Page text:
Dit Da Jow And It’s Meaning
Dit Da Jow The Ultimate Bruise And Injury Liniment
Over the last 26 years we have been selling the most authentic Dit Da Jow liniment kit online and we have been asked hundreds of times what does Dit Da Jow actually mean. The answer surprises everybody because the name Dit Da Jow is not really a actual name.
You are probably aware there are two main Chinese dialects spoken, Mandarin in mainland China and Cantonese in Hong Kong. Across the vast country of mainland China and Taiwan there are hundreds of variations of these dialects.
Dit Da Jow would be classified as a Cantonese word but Jow as it is spelled is not a Cantonese or Mandarin word. It comes from the Mandarin word Jiu meaning wine and the Cantonese word Zau also meaning wine.
Over time the two words were blended together and Jiu and Zau became Jow, but let me break down the whole word.
Dit is a Cantonese word meaning “Fall Down” “Fall Forward”
Da is Mandarin and Daa is Cantonese which means “to beat / to strike / to hit / to break”
We described above the word Jow which was derived from Jiu and Zau, meaning wine.
So if we put it all together we have a translation to english of “Fall Hit Wine”
Now lets look at this word “Diedayao” this is the Mandarin word written in Pinyin style meaning “Liniment”
To make words in Mandarin easy to pronounce for westerners the Pinyin method(developed by the Chinese government and approved during 1958) for pronunciation was developed and in Cantonese the Jyutping method was developed. Before Pinyin the Wade- Giles method was used to pronounce Mandarin words for the English speaking world, the term Romanization is often used to describe these types of methods for pronunciation.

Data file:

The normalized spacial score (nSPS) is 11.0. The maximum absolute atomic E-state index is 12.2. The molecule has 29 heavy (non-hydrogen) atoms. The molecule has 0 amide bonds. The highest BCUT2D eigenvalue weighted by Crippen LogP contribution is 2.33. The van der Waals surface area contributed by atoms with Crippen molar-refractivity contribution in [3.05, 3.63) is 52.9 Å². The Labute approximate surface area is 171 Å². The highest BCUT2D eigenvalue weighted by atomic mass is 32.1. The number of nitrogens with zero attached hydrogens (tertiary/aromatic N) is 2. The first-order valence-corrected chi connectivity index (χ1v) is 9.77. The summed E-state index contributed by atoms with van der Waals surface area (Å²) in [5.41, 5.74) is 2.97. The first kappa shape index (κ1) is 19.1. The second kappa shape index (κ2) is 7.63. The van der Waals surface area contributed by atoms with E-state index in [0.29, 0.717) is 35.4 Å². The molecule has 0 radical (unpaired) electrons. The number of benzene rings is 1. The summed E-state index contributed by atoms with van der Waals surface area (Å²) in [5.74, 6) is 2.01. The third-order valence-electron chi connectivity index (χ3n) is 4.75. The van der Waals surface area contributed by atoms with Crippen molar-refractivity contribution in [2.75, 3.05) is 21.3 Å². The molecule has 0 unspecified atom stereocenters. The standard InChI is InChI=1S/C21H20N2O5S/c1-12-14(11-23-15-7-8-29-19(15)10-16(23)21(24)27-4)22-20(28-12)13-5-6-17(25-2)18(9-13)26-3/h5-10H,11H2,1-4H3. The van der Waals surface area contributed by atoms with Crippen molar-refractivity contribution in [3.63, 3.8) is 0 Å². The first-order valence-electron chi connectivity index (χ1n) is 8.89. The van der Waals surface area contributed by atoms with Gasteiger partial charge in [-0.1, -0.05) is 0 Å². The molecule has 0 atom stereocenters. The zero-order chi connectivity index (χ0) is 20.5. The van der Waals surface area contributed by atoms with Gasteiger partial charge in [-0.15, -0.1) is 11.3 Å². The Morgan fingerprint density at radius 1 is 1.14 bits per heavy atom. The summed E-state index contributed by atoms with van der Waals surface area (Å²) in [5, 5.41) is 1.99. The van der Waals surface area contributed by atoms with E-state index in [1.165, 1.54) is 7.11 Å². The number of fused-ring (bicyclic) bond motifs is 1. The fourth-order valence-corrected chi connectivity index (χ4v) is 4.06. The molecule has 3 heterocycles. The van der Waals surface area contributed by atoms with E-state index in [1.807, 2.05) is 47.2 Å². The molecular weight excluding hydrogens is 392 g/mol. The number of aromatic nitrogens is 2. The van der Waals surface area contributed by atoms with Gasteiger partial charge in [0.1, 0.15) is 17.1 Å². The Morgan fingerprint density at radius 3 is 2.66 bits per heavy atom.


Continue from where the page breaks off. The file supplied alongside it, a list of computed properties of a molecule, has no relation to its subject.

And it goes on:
Diedayao sounds a lot like Dit Da Jow so this was probably another small factor in the creation of the word Dit Da Jow.
Tieh Ta Yao is the Wade- Giles way to write and pronounce Diedayao and you will see a lot of herbs and Chinese Patent formulas still using this system still to this day even though pinyin is what has been used exclusively since the late 70’s early 80’s.
You will also see Dit Da Jow referred to as Tit Daa Zau and Die Da Jiu and even Tieh Ta Yao. These are actually legitimate words depending on where you are in China.
I cannot say with complete certainty when the term Dit Da Jow was first coined but it has become the term we use when describing the bruise liniment.
The Shaolin Monks used a formula called Tie Die Yao Xiang Jing which translated from Mandarin to English means “Strong As Iron Fragrant Essence Liniment”. This is the Dit Da Jow Formula we sell as a kit to make over a gallon of this powerful liniment.